All this has longer term consequences. Data from the LSE’s Oriana Bandiera after the Ebola pandemic showed that economic security remained precarious: 13 months after the crisis, 63% men had returned to work compared to 17% of women. The risk of not taking this seriously now is that the future of gender equality in the UK workforce could be severely compromised. This has widespread implications not only for equality and diversity, but studies have shown that a care-based economy can lead to widespread gains across society.

Beyond economics, during lockdown 1.0 women were subject to an increased risk of domestic violence. Both formally reported abuse and informal indicators went up. Calls to hotlines across the UK rose 49% and the rate of femicide tripled compared to previous years.

Lockdown also reduced the number of women seeking reproductive health services and perinatal care, which leads to the risk of unwanted pregnancy and the potential for poorer birth outcomes. Barriers to accessing these services are a problem globally during the pandemic, but mainly as a result of ‘stay at home’ orders, appointment cancellations or women not wanting to burden the health system or risk catching or spreading COVID-19.

And finally, whilst the pandemic impacts are heavily gendered, let’s not forget that the frontline healthcare workforce responding to COVID-19 is disproportionately female: 77 per cent of the NHS workforce are women. Women are assuming the burden of the pandemic whichever way you look at it.

The result of all of this is that during the pandemic women have experienced greater anxiety and mental health concerns. The evidence is out there. What can we do now to minimise these?

We need the government to recognise this impact on women and take meaningful steps to prevent Lockdown 3.0 impacting them in the same ways. Those policies could include:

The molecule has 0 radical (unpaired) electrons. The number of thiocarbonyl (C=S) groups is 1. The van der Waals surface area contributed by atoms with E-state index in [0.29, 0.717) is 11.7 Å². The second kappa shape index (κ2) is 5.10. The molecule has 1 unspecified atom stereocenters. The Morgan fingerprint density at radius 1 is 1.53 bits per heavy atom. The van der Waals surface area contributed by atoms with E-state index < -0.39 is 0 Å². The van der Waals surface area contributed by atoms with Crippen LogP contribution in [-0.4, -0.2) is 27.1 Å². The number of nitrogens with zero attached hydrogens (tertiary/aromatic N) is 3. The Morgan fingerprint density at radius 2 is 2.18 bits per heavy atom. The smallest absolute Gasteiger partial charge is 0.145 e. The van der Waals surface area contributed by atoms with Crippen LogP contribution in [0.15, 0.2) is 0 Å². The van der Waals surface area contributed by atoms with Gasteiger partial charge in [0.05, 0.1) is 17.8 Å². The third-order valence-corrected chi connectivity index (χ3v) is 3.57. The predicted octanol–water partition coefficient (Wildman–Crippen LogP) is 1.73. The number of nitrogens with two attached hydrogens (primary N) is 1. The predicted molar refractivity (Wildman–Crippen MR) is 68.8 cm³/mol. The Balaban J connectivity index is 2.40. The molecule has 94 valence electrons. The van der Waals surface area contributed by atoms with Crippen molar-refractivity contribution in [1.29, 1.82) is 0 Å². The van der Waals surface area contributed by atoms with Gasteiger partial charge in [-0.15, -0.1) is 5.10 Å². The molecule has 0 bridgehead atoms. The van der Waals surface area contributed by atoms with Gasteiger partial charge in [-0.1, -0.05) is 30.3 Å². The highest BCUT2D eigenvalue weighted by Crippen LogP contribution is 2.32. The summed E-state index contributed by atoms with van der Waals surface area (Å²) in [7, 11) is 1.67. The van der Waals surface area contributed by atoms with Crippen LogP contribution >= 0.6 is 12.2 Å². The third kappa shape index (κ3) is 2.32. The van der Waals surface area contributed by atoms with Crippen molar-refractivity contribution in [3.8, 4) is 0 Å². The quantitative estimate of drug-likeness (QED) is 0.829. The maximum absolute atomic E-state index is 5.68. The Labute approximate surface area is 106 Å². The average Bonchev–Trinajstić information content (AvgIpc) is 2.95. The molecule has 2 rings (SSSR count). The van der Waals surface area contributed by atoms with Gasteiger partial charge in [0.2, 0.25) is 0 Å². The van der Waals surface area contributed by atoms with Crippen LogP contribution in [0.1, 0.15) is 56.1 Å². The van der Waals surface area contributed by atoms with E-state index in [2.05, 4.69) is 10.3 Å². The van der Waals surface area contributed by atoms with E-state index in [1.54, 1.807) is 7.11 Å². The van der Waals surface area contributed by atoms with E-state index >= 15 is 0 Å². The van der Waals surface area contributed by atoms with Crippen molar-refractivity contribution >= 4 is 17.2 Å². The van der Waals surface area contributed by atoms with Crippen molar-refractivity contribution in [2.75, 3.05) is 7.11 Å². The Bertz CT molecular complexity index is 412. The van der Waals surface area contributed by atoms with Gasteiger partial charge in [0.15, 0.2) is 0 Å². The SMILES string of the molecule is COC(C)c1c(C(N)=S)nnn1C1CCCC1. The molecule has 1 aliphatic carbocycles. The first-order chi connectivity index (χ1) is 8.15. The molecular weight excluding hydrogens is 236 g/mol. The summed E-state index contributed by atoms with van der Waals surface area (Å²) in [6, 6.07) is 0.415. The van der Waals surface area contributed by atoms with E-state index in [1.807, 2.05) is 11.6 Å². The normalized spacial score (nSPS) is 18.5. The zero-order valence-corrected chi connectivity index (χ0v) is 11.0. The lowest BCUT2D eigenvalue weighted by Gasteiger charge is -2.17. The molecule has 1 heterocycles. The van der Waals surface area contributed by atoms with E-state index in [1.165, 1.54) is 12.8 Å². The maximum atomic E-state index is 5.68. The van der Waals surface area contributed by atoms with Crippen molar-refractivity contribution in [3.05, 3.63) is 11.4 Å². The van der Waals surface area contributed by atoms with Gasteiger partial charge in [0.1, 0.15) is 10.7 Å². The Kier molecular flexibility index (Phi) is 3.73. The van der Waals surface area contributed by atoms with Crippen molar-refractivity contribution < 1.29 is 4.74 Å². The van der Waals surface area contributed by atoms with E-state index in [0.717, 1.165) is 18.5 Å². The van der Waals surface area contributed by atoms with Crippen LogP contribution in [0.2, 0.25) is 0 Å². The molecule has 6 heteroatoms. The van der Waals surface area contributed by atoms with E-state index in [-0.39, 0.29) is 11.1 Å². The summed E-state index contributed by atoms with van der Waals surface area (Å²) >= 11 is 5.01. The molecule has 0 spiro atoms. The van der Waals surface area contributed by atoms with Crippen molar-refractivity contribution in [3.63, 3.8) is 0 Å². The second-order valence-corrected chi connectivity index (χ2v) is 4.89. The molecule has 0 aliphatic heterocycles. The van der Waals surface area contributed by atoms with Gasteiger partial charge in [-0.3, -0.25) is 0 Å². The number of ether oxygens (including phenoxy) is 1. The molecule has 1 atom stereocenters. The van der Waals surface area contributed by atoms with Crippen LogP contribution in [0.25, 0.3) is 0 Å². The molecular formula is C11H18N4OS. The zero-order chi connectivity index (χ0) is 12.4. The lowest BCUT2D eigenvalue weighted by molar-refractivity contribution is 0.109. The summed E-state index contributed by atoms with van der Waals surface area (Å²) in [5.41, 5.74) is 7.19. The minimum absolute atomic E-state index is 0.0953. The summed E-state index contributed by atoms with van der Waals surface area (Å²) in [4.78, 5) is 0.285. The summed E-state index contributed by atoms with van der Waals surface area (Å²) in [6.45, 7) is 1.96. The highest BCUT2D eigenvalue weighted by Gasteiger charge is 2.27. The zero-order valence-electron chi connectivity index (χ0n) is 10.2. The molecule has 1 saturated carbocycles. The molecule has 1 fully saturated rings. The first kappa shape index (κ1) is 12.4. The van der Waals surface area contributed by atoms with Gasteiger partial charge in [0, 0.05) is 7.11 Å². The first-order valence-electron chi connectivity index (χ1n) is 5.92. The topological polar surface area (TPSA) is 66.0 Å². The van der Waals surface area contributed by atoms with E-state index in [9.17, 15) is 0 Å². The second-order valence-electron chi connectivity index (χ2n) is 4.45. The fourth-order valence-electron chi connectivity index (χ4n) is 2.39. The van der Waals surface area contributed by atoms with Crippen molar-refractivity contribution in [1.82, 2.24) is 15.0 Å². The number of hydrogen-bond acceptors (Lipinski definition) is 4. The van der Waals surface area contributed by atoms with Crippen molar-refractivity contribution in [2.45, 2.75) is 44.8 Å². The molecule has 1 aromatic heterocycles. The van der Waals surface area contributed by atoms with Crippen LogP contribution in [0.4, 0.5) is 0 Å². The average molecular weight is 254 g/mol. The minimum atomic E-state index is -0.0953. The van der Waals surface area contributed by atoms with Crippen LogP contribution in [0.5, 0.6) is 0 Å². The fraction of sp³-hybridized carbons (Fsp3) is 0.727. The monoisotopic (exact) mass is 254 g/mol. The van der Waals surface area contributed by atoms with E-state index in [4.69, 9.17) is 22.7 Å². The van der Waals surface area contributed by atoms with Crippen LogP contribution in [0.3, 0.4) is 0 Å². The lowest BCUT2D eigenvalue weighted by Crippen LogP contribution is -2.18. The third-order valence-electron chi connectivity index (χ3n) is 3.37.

• employers to offer shared furlough/paid leave for school closures
• family financial support during school closure, so the question of who returns to work is not based on the gender pay gap
• increasing child benefit, and removing the two-child cap
• additional support for single parents.

We are researching this at Gender and COVID-19 (alongside gendered impacts in many other countries). Some of our initial findings are in our report, where we quote many of the experiences of women as they struggled to juggle work, housework, caring responsibilities and home schooling. Strikingly, the majority of the participants in our study said that they had stopped watching the news and didn’t watch the daily No 10 Downing Street briefings, either because they were too tired, because they induced anxiety and frustration, or both. The UK government has left women across the UK behind.

This post represents the views of the author and not those of the COVID-19 blog, nor LSE.

About the author

Clare Wenham

Clare Wenham is Assistant Professor of Global Health Policy at LSE.

Posted In: #LSEThinks | Inequality and social infrastructure